Saudi Arabia’s King Salman replaces crown prince with favoured son

Promotion of Mohammed bin Salman comes as Gulf faces its biggest crisis in decades

Saudi Arabia's King Salman has promoted his favoured son, Mohammed bin Salman, to crown prince in a dramatic shake-up of the established succession order that clears the young royal's path to the throne.

The prince replaces Mohammed bin Nayef, his cousin, who was also removed from his post as interior minister, where he oversaw domestic security and the kingdom’s counter-terrorism policy.

The move cements the elevation of Mohammed bin Salman, who as deputy crown prince has been the driving force behind Gulf state's ambitious plans to overhaul the oil-dependent economy, including the planned partial privatisation of Saudi Aramco.

Speculation has swirled during the past two years that the elderly king would promote his 31-year-old son so that he could inherit the throne directly as the prince increasingly became the public face of the Saudi leadership at home and abroad.


The turnover at the top of the royal family was made by a majority decision of 31 of 34 members of the kingdom’s allegiance council, a royal body set up to oversee succession, the official news agency reported.

Mohammed bin Nayef, who was valued by the US as a close partner in counter terrorism operations, but appeared increasingly isolated at home, pledged his allegiance to the new crown prince, the official news agency reported. But the move to replace him risks triggering divisions within the ranks of the ruling Al Saud family, given the private concerns among some family members about the rise of the inexperienced Prince Mohammed.

The shake-up also comes at a time when the Gulf is facing its biggest crisis in decades after Saudi Arabia and three Arab allies cut diplomatic ties and transport links with Qatar, alleging that the Gulf state sponsored terrorism.

That decision reflected the kingdom's increasingly interventionist foreign policy, which has been overseen by Prince Mohammed, including Riyadh's controversial military campaign in Yemen. The young royal has courted foreign leaders, including US president Donald Trump, and the world's top executives as he has sought to strengthen ties with allies and lure investment to back his reform plans.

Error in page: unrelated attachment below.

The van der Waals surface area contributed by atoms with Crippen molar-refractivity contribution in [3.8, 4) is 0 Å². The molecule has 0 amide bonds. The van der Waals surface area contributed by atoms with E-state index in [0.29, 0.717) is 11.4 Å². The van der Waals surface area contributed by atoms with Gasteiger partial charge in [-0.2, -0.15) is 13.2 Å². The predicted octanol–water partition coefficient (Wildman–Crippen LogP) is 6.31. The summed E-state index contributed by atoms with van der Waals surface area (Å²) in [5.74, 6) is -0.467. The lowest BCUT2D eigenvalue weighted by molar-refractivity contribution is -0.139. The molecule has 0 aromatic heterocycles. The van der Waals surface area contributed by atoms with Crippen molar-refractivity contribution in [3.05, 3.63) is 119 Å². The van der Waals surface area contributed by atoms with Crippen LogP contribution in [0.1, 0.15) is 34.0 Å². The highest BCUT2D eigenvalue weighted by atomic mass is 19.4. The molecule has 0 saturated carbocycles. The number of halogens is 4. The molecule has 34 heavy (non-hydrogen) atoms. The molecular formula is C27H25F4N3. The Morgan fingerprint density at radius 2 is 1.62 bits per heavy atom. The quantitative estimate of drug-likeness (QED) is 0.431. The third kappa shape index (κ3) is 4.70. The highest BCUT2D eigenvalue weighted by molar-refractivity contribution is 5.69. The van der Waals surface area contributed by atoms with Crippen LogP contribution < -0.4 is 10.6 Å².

Social change

With Saudi Arabia planning to sell a five per cent stake in Aramco through an initial public offering in 2018 – a listing that could value the company at $2 trillion – Riyadh has struck a string of multibillion dollar deals under Prince Mohammed's leadership. The state-owned Public Investment Fund, a once-sleepy sovereign wealth fund, is investing $45 billion in a partnership with Japan's SoftBank to launch a technology fund, and it paid $3.5 billion for a stake in Uber, the car-hailing app, last year.

He first rose to further prominence when his father removed crown prince Muqrin just three months after he ascended to the throne following the death of Kking Abdullah in January 2015.

The transition occurred at a time when Saudi Arabia was grappling with the collapse in oil prices that has forced the government to slash spending, borrow heavily and pushed the non-oil economy to the brink of recession.

In a bold attempt to transform the Arab world’s biggest economy, Prince Mohammed launched a “Vision 2030” plan last year to reduce the role of the state, bolster the private sector and create jobs for young Saudis.

He has promoted a gradualist approach to social change, curbing the powers of the feared religious police who enforce strict segregation and public religiosity in the conservative country. Looking for further appeal among the kingdom’s large youth population, he has also sought to promote entertainment options such as music concerts.

As defence minister he played an important role in launching the damaging Yemeni war against Shia Houthi rebels and is also building a Sunni-led military coalition to confront Iran, which Saudi Arabia accuses of interference in the Arab world.

Prince Mohammed developed a close relationship with the Trump family and welcomed the US president to Riyadh for his first official overseas visit in May.

A central theme of Mr Trump’s trip was ramping up pressure against Iran, which analysts say emboldened Saudi Arabia to take action against Qatar, another US ally.

Prince Abdulaziz bin Saud bin Nayef has been appointed the new interior minister – a vital position given the domestic threat from Sunni jihadist groups such as Isis.

Copyright The Financial Times Limited 2017